RULE BY SOCIAL DEMOCRACY IN THE WEST MEANS CONTINUED DECLINE

The Guardian (UK) on September 29, 2017, published an article, (”The right is rising and social democracy is dying across Europe – but why”) by Josef Joffe, a German editor of the journal Die Zeit and American academic (Hoover Institution, Stanford University). A similar article by Joffe but on the global implications of this trend can be found on-line at the journal American Conservative (”The Relentless Decline of the Social Democracy in the West”) in October 2017.

It is an important subject. For excerpts from the Guardian article see below:

To put it brutally, the reformist left is losing its customer base

The common denominator is resentment and protest.

…these sentiments highlight a…bigger picture: the precipitous decline of those large centre-left parties…that have governed…Europe since the second world war.

The[German Social Democratic Party] SPD is battling long-term decay. Here, too, Germany is not alone; the signs of decline for social democracy stretch across Europe.

In Italy, the once mighty Italian Socialist party (PSI) is no more. The Socialist party in France used to be strong…In this year’s presidential race, they captured only 6.4% in the first round. In Scandinavia, the moderate left has taken a beating.

The Dutch Labour party (PvdA) has plunged from 19% to less than 6% in five years. A similar fate has befallen Greece’s Pasok. To take in the whole panorama, imagine a map of Europe. Twenty years ago, the map was mainly covered in red, the traditional colour of social democracy. Today, only five countries are inked in red. (Comment: one of these five countries is the small island of Malta in the Mediterranean).

Then look farther afield. At first sight, Britain sticks out as the great exception because Jeremy Corbyn’s Labour almost edged out the Tories in the June election. Arguably, the verdict was more anti-May than pro-Labour.

In the US, the Democrats seem to fare much better, given their majority of the popular vote in 2016. Now look again, at middle America. Since Barack Obama’s first victory, the Republicans have gained 1,000 additional seats in the state legislatures, and 34 out of 50 governors are Republicans.

What happened?

Historically, social democrats rose to power in tandem with a rising working class. Now, this once mighty force is shrinking along with manufacturing as a share of GDP. In the past 50 years, that portion has roughly dropped from 35% to 15% throughout the West. To put it brutally, the reformist left is losing its customer base, and it shows in all recent elections.

It is also losing its unique selling point, which is redistribution and the all-providing state. Take Martin Schulz, the SPD’s hapless candidate for chancellor. His message was “social justice” – taking from the rich to help the poor through taxes and benefits. But today’s German workers are middle class, and the highest tax bracket bites at €50,000 – the salary of an upper-level teacher or skilled worker.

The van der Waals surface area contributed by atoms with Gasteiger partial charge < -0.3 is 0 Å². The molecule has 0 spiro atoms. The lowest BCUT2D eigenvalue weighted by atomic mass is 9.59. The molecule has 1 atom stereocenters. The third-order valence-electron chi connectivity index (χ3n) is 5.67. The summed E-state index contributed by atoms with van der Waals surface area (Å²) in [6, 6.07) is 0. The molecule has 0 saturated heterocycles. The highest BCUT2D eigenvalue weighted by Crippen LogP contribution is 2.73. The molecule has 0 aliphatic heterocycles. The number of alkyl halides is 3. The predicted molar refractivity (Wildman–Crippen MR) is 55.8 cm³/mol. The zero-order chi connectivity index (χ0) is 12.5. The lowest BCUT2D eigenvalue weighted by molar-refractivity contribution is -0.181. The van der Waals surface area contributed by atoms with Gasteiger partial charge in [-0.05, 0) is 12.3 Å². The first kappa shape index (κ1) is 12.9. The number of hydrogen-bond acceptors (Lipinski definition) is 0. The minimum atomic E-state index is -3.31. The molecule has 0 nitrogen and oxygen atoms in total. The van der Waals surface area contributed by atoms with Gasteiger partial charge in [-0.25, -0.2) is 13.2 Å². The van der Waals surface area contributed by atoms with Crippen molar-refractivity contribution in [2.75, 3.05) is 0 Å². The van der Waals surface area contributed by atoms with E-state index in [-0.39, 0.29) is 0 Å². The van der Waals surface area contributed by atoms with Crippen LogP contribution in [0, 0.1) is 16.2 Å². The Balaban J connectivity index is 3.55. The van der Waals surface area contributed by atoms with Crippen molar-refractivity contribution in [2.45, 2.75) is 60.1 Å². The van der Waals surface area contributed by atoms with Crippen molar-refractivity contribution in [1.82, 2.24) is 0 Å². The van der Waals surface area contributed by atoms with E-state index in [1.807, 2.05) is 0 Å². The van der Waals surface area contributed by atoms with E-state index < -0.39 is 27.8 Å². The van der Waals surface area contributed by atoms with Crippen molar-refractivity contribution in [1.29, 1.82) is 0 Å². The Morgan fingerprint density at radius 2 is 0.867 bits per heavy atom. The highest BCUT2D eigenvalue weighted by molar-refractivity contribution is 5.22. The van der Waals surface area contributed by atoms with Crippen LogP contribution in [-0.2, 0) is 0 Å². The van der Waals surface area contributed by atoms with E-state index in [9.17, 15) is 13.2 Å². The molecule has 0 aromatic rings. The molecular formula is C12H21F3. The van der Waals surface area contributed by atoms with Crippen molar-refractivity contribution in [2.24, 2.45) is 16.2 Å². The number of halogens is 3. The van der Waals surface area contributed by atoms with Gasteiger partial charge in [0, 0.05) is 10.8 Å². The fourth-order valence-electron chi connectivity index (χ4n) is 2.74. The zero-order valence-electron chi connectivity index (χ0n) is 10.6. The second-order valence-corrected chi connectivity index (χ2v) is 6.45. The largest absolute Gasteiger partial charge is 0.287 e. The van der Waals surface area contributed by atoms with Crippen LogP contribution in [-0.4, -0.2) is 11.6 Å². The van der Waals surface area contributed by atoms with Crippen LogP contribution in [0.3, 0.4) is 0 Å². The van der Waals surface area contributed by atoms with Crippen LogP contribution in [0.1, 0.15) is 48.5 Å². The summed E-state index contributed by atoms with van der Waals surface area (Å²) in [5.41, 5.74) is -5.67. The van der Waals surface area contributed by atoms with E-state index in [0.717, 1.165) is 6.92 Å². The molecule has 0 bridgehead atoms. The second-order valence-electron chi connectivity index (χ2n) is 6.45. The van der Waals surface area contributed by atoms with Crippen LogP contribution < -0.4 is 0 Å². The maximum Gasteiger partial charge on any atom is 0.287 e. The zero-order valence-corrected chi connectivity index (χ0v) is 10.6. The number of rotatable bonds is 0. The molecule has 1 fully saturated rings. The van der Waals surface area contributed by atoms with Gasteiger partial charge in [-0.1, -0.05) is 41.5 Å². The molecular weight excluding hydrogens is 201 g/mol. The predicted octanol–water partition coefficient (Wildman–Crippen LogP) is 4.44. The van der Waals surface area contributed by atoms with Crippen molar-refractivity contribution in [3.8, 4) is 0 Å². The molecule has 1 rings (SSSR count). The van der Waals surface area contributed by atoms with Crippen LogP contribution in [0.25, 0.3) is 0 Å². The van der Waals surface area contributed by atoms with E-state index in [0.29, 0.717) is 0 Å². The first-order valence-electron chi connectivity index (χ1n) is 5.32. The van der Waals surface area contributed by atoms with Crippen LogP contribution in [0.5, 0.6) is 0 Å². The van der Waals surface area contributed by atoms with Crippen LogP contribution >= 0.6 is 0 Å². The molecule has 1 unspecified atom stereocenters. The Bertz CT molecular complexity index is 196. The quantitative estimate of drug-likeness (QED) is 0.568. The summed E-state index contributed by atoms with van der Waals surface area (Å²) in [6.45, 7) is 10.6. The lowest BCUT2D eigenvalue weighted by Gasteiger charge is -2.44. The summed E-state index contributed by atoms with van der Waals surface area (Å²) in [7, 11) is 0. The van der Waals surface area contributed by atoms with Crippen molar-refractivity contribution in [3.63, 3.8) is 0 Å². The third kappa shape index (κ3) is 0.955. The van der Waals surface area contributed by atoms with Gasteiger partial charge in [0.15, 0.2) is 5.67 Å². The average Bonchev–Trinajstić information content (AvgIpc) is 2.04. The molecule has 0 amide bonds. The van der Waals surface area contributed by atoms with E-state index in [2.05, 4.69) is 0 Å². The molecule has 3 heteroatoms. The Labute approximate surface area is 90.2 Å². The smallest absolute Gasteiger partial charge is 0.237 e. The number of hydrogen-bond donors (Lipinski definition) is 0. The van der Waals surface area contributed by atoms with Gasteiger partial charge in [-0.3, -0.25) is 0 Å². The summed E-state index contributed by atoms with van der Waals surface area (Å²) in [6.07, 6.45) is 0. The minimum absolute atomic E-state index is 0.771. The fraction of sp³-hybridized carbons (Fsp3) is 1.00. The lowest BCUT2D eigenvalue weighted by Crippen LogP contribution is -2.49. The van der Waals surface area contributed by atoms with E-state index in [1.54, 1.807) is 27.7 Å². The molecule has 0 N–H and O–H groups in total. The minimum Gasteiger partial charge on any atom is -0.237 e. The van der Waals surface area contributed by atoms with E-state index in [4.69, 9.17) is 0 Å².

These folks do not look forward to more taxation – not in a country where the government takes in almost half of GDP…So the SPD must find another selling point. Yet the SPD is trapped by its traditions.

Comment: It is important to consider the Scandinavian countries. These were once the core of European social democracy. Denmark, Finland, Iceland, Norway and Sweden were for decades ruled by social democratic parties sometimes with the support in parliament by communist parties. In 2017 the scene is different. The center right is ruling in Denmark, Iceland, Norway and Finland. Sweden is the only exception. The reason for social democratic rule in Sweden is not that voters like overwhelming state influence in most sectors. In the 2014 elections the voters had lost confidence in the center right alternative. In 2017 the center right parties have not regained the confidence they had from 2006 to 2014. They may still have chance in the 2018 elections but must shape up. The Swedish Social Democratic Party (SAP) is in the fall of 2017 supported by around 30 percent of the electorate. The party should be down at around 20 percent like the German SPD.

In general terms the way forward in the West is not a moderate reformist brand of socialism. What saved Sweden between 2006 and 2014 was a center right government that lowered taxes and introduced pro-enterprise reforms. Like Germany Sweden is an exporting country and SAP has been able to remain in power thanks to the reforms of non-socialist parties and a fairly strong economy in Europe. The relentless decline of social democracy will most likely continue in the West. Rule by social democratic parties in America and Europe can only mean continued decline of the West. One can only wish that the present trend of social democratic parties on both sides of the Atlantic will continue.

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